US and Chinese leaders just wrapped up the sixth annual U.S.-China Strategic and Economic Dialogue. As in previous years, energy and climate cooperation was a key focus of the strategic track, which is headed up by US secretary of state John Kerry and Chinese state councilor Yang Jiechi.
The bilateral talks have become a critical platform for US-China climate cooperation because they allow both nations to operate outside of the rigid playbook that defines interactions under the United Nations Framework Convention on Climate Change, or UNFCCC. When US and Chinese officials meet to discuss climate issues in a multilateral context they always wind up on opposing teams. When they meet bilaterally like this, there are no teams. They generally can toss out the playbook and get down to business.
Even when multilateral debates do creep into the bilateral discussions, those debates can occur in parallel with down-to-business climate sessions that actually produce something concrete.
That is what happened last week. There were three big climate outcomes from the July 2014 dialogue that has just passed: US and Chinese officials added a few new projects to the to-do list for the joint climate working group, including a new initiative on forests; they agreed to move forward and launch technology demonstration projects for two of the five pre-existing initiatives; and they traded information about plans under way in both nations for reducing greenhouse-gas emissions beyond 2020.
The working group is a new platform launched last year to drive five bilateral project streams: vehicle emissions; smart grids; emission data collection and management; energy efficient buildings, industry and transport; carbon capture, utilization and storage (CCUS). The big outcome from the 2013 dialogue was reaching agreement on that list. Now, one year later, implementation plans are in place to drive collaboration in each of those issue areas, and joint demonstration projects are in the pipeline for the smart grid and CCUS initiatives.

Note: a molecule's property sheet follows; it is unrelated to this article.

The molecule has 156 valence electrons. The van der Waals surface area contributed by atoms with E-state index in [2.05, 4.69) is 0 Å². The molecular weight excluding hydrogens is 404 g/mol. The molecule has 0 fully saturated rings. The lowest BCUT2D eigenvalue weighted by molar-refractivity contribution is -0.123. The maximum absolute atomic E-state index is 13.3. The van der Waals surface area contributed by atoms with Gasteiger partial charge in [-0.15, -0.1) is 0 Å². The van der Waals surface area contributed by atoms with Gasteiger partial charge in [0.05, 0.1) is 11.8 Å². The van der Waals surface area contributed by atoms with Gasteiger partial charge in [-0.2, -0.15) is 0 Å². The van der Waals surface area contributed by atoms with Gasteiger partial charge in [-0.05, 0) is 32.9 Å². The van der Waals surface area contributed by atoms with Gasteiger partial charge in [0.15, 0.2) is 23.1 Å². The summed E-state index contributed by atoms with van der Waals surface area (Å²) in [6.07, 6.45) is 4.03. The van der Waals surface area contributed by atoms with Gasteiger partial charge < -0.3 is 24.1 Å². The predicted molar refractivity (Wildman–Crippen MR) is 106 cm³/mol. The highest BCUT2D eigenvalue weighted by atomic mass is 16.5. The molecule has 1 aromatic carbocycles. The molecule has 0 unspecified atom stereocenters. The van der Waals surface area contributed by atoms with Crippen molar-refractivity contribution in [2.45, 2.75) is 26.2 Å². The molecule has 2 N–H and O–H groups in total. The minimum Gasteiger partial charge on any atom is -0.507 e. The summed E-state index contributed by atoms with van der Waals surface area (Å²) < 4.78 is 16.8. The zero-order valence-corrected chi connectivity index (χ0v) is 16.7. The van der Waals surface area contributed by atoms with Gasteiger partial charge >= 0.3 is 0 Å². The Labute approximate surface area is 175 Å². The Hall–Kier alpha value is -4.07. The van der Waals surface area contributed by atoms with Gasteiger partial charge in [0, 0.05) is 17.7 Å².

Each step forward with the working group is hard-won because all of these projects require coordination across line agencies. The working group is headed up by US State Department climate envoy Todd Stern on the US side and National Development and Reform Commission vice chairman Xie Zhenhua on the Chinese side, but those two officials cannot implement any of these projects on their own. Cooperation on smart grids, for example, requires both sides to engage energy technology specialists from other agencies. That makes the working group a great tool for capacity building on both sides. Once communication networks are in place to bring the US Environmental Protection Administration, the US State Department, NDRC, and China’s Environment Ministry together for one emission-data project, more projects can be added to the pipeline.
Finding the common ground
Unlike the working group outcomes, there were no official announcements detailing concrete progress in the information exchange on post-2020 emission-reduction plans. After that exchange, US climate envoy Todd Stern reported that the two nations “are certainly not at a point where anybody is talking about concrete numbers”. Even if information sharing does not produce any sudden aha moments, however, over the longer term those dialogues can help US and Chinese leaders figure out where they may have common ground to push for something big at the multilateral level.
Climate advocates around the world are waiting for US and Chinese leaders to announce what they are willing to bring to the table for the big UNFCCC climate negotiations coming up in December 2015. Two big issues are at stake. The first is ambition, or how big of an effort each nation is willing to make to move beyond a business-as-usual emission-reduction scenario. The second is how to divide emission-reduction responsibilities between rich and poor countries.
China wants to maintain the current firewall that divides rich and poor countries under the Kyoto Protocol. Under that model, rich countries are in one bucket, poor countries are in another, and only rich countries make binding commitments to reduce emissions. China is currently on the poor country side of that wall, and Chinese leaders are trying every trick in the book to keep that divide in place and avoid opening a can of worms over what China’s income level is today and what responsibilities a middle-income China owes the rest of the world in the battle to combat climate change. In contrast, the US would love to see China accept more responsibility in line with its development status, and the US opposes using legacy divides that put China in the same bucket as a truly poor country like Sudan.
US and Chinese officials have been sparring over these issues for years, and will likely continue doing so right up to the deadline to negotiate a new global agreement.
Meanwhile, while negotiators battle over principles, the US-China climate change working group will keep marching forward to demonstrate what our nations can do together when they operate outside of that battlefield.
That is why the bilateral talks are so impactful. Without these down-to-business bilateral initiatives, it would be easy to assume that the US and China do not share common interests on energy and climate issues. In fact, the opposite is true, and the more the Strategic and Economic Dialogue can do to illuminate those commonalities, the closer we will be to something truly game-changing.